Writer Nick and his wife Emily are expecting their first child. When a necessary home repair proves too costly to afford, Nick must swallow his pride and visit his father, a proud immigrant... See full summary »
Florence and Chet Keefer have had a troublesome marriage. Whilst in the middle of a divorce hearing the judge encourages them to remember the good times they have had hoping that the ... See full summary »
Upset about a new Broadway musical's mockery of Greek mythology, the goddess Terpsichore comes down to earth and lands a part in the show. She works her charms on the show's producer and he... See full summary »
Laura Partridge is a very enthusiastic small stockholder of 10 shares in International Projects, a large corporation based in New York. She attends her first stockholder meeting ready to question the board of directors from their salaries to their operations. These are not the questions which the board expected to be asked of them, especially since they are all crooked, except for Edward McKeever, the current CEO who has resigned in order to take an advisory position at the Pentagon. Following the meeting, he bumps into Laura and offers to drive her home. On the way there, Laura displays her enthusiasm for being a stockholder, as a result, Edward takes a liking to her. With Edward in Washington, John Blessington and Clifford Snell establish their hold on International Projects - They see greater riches now that Edward has influence with the US senate, especially with the awarding of federal contracts, unfortunately for them he is honest, and won't do their bidding. In the meantime, ... Written by
Anything can happen to a girl...in The Solid Gold Cadillac. for instance this bewildered blonde gets kissed, dismissed, bawled out, balled up, pushed around, subpoenaed, surprised, compromised...and she even gets the Cadillac in the end! See more »
The final sequence was filmed in color, to better show off the supposedly "solid gold Cadillac" driven by Laura (Judy Holiday) and McKeever (Paul Douglas). The sequence was shot on location in Rockefeller Center in New York City. When prints of the film were subsequently struck for television broadcast, the color was not reproduced so as to save on expenses, and for decades this sequence was seen on TV only in black and white. The original color print was finally restored for home video in the 1990s and is now also shown on cable television. See more »
When Laura looks at the letter from the stockholder (that informs her of the bankruptcy of Apex Clock Co.), the letter has about six stamps and a postmark in the upper corner. The postmark is correctly done for Pittsfield, Mass., but the stamps are just a mix of foreign postage. The three totally visible ones are from Nigeria, India, and Canada. See more »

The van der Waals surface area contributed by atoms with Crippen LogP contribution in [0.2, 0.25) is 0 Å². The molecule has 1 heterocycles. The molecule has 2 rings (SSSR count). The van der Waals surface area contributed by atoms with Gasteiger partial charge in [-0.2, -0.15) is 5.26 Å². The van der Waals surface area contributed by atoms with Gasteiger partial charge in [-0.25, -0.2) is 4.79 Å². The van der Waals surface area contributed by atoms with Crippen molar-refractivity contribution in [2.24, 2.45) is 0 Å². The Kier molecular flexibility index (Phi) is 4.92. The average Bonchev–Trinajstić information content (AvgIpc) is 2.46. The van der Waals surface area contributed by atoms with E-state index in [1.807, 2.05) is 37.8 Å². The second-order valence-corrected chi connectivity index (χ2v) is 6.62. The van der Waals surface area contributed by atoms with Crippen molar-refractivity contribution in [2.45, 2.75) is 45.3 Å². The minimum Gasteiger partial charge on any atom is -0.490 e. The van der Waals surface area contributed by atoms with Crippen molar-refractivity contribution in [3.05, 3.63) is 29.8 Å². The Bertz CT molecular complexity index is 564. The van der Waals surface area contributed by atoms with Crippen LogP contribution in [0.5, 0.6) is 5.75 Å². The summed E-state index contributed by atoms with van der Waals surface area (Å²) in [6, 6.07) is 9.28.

Judy Holliday fights corporate greed in a still timely farce...
Although all the events that take place in this timely farce are highly improbable, JUDY HOLLIDAY is so adept at making a believable character out of her ditsy blonde that she makes the whole plot seem plausible by the time she steps into her solid gold Cadillac for the final Technicolor scene shot at Rockefeller Plaza. Today's headlines full of corporate greed and big bonuses for men in high places makes the plot more relevant than ever.
She turns up at a stockholders meeting at the start with a whole bunch of seemingly innocuous questions, wondering how much the stuffed shirts who run the huge corporation make when all they have to do is show up at board meetings four times a year. And even though she only owns 10 shares of stock, she upsets the apple cart of some crooked members of the Board of Directors and has them scrambling to find ways to make her disappear. The slimiest one of all (played by FRED CLARK) thinks that murder is a possible option.
But then they set her up in an office (with nothing to do), hoping that she just fades away and giving her secretary strict instructions to keep her nose out of their business. Naturally, Holliday takes charge with her own ideas about contacting the small stock holders with letters she dictates to her secretary--and, well, you can pretty much guess what happens next.
The script has some bright and witty moments, played to the hilt by an expert cast including PAUL DOUGLAS, JOHN WILLIAMS, RAY COLLINS and NEVA PATTERSON, but Richard Quine's direction is rather unimaginative and the film never quite soars into the stratosphere of bright farce that it's striving for. A tighter pace would have helped.
Judy Holliday's perky performance as the naive stockholder seems more like a retread of previous parts than anything else, but she does brighten things up considerably whenever she has a clever line, and Paul Douglas is amusing as the business man she impresses.
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